Be it on the stage, in the pit or on the streets, the intersection where music and photography meet has made music photography one of the most dynamic and visually intriguing genres of photography.
How to capture the rawness of a sound as it resonates from the amps? This has been the quest of music photographers from from the early days of punk and hip hop to more iconic shots of rock and popstars of the 60s and 70s. Capturing a sound is impossible, but capturing a feeling is another story…
When talking about music photography, one must also consider sub-cultural identities and their visual signifiers. When someone says “metal” few things come to mind almost instantaneously. Of course there is the music, but then there are the clothes, the black baggy trousers and hoodies, the long hair, beards and piercings. Same can be said for hip hop, punk, grunge, and pretty much every other musical genre.
The identities that people create for themselves, which, at least in the late 20th century, align themselves with music, have been the subjects of many photographers. Derek Ridgers, who has taken photos of everyone from James Brown to Nick Cave, made his name with his seminal project “Skinheads” which focussed on the controversial youth cult of the early Thatcher years in Britain in the late 70s and early 80s.
His striking images of the tattooed and shaved-head youths who followed punk and hardcore music speak of rebellion, but also have subtly political undertones. His work marks an important time in modern British history, and looks at the complexities of the austerity under Thatcher from the perspective of the disaffected youth. His work was later recognised by Morrissey and used to promote the Your Arsenal tour.
Likewise, Graeme Oxby has been charting the world’s obsession with Elvis, and the lengths fans go to come closer to their idols. His project The Kings of England follows Elvis impersonators as they live out the monotony of their daily lives with some help from The King.
Oxby’s work is a tongue-in-cheek exploration of these Elvis superfans as they compete for work, perform in their local towns and sing in their bedrooms. By focussing not on the artists themselves, but on the fans and their relationships to the musician, one can glean the cultural impact the music has had on decades worth of people.
On the other side of the world, Malian photographer Malick Sidibé’s work captured the euphoric zeitgeist gripping Bamako in the 1960s as French colonial rule was ending in Mali. As the nation underwent profound changes, the youth, naturally, responded to this, breaking free from their shackles by embracing music and fashion as means of expression.
Sidibé claims “We were entering a new era, and people wanted to dance. Music freed us. Suddenly, young men could get close to young women, hold them in their hands. Before, it was not allowed. And everyone wanted to be photographed dancing up close.” His iconic photo of a couple dancing in a club on New Year’s Eve in 1963 is a perfect moment of pure ecstasy where you can almost hear the music.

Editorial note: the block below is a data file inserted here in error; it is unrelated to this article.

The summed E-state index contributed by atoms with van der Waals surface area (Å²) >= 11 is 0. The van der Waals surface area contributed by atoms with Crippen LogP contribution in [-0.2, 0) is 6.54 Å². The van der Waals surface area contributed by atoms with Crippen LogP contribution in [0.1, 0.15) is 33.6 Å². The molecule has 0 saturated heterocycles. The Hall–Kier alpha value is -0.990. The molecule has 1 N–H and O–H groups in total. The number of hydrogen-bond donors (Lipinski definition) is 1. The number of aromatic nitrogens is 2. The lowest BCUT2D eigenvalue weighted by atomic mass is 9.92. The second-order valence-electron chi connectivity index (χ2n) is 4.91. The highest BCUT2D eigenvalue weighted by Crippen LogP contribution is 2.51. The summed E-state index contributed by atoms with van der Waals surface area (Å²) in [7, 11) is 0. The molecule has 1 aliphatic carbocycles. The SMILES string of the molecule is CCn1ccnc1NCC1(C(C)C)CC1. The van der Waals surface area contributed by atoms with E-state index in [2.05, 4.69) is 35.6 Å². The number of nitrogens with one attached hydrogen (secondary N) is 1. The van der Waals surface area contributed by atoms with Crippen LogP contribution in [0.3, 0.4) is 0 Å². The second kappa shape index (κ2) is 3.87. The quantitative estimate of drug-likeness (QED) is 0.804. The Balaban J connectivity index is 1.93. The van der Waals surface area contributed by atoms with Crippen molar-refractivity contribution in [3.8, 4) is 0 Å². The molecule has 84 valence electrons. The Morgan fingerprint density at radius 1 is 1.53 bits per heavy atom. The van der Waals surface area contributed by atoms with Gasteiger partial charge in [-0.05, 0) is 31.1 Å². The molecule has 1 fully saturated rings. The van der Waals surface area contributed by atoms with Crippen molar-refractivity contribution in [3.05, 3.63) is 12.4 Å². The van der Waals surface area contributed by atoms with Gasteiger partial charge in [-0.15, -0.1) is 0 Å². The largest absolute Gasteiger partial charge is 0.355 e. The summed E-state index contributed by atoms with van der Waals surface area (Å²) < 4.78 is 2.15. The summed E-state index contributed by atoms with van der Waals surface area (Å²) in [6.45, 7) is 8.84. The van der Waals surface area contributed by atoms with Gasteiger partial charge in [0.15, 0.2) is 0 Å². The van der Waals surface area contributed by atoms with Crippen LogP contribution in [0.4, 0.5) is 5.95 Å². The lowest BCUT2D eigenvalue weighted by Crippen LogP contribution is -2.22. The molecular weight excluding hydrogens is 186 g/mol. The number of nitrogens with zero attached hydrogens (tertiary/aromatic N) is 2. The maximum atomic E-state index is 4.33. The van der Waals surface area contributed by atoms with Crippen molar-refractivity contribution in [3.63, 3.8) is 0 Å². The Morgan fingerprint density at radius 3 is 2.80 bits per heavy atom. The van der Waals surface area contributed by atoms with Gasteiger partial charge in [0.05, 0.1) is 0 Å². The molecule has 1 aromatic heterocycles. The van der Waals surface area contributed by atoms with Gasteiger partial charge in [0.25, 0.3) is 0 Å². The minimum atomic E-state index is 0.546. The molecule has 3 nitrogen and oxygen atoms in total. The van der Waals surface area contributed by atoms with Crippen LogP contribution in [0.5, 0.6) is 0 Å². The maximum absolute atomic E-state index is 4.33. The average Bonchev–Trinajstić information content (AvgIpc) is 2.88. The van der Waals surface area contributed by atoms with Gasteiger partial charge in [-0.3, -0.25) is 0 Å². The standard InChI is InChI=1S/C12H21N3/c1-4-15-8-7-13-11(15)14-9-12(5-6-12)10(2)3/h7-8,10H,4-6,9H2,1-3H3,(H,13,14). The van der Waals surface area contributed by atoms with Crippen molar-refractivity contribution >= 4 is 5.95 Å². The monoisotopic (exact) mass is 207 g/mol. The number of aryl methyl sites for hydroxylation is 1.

Larry Towell, multi-instrumentalist, musician and Magnum Associate has spoken about how music inspires his work, but also of the contrasts between the two mediums: “Photography is illustrative; you’re a witness when you photograph. Whereas, as a lyricist, you’re depending on your imagination. They oppose each other. But I’m not at all a good musician. I’m a storyteller and experience as a photojournalist gives me lots of material.”
Noting the obvious differences between the expressive and factual nature of the two mediums, respectively, Towell’s photographic work, which is often published with accompanying recordings, illustrate his firsthand experience of certain events along with his feelings towards the things he’s been witness too.
“I do a lot of curiosity buying. I buy it if I like the album cover, I buy it if I like the name of the band, anything that sparks my imagination.” Bruce Springsteen
Additionally, the creative synergy between photography and music has always been an important element of album design. Many internationally renowned photographers are behind some of the most iconic albums in musical history, images which remain in society’s collective memory.
From four men at a zebra crossing, to a Buddhist monk engulfed in flames, the zipper on a pair of blue skinny jeans, a burning man shaking hands with another man – only a few examples of the visual representation granted to the black vinyls inside which have left deep impressions on generation after generation of music fans.
Though the album format has been changing since the advent of digitalized music and the growth of online streaming, and perhaps losing some of its significance as artwork, photography and music will continue to bounce off one another as long as musicians and photographers continue to appreciate one another’s craft. Many of the most iconic album covers today were not commissioned works but the result of the musicians themselves sifting through visual history.
Though music and photographs exist to speak for themselves, they undoubtedly influence one another greatly and have met in infinite ways.
As music itself changes, there are endless possibilities open for photographers to document this fluctuating landscape, both in expressive and journalistic ways.
All images © their respective owners